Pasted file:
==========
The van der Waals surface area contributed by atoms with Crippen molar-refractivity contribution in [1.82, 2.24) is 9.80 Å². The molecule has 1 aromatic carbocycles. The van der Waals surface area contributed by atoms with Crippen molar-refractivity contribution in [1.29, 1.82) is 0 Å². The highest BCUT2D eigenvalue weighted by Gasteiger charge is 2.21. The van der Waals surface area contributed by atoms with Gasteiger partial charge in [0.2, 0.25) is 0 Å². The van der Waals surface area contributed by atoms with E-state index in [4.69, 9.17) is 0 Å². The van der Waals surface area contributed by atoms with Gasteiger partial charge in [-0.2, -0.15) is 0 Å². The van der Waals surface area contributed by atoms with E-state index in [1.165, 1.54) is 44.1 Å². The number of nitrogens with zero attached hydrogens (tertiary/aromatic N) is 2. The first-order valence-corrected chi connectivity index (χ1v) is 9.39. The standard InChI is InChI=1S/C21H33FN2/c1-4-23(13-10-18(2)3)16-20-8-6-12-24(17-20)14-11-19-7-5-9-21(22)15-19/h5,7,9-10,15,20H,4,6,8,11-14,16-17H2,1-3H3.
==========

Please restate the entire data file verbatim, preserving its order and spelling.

The van der Waals surface area contributed by atoms with Crippen molar-refractivity contribution in [1.82, 2.24) is 9.80 Å². The molecule has 1 aromatic carbocycles. The van der Waals surface area contributed by atoms with Crippen molar-refractivity contribution in [1.29, 1.82) is 0 Å². The highest BCUT2D eigenvalue weighted by Gasteiger charge is 2.21. The van der Waals surface area contributed by atoms with Gasteiger partial charge in [0.2, 0.25) is 0 Å². The van der Waals surface area contributed by atoms with E-state index in [4.69, 9.17) is 0 Å². The van der Waals surface area contributed by atoms with Gasteiger partial charge in [-0.2, -0.15) is 0 Å². The van der Waals surface area contributed by atoms with E-state index in [1.165, 1.54) is 44.1 Å². The number of nitrogens with zero attached hydrogens (tertiary/aromatic N) is 2. The first-order valence-corrected chi connectivity index (χ1v) is 9.39. The standard InChI is InChI=1S/C21H33FN2/c1-4-23(13-10-18(2)3)16-20-8-6-12-24(17-20)14-11-19-7-5-9-21(22)15-19/h5,7,9-10,15,20H,4,6,8,11-14,16-17H2,1-3H3.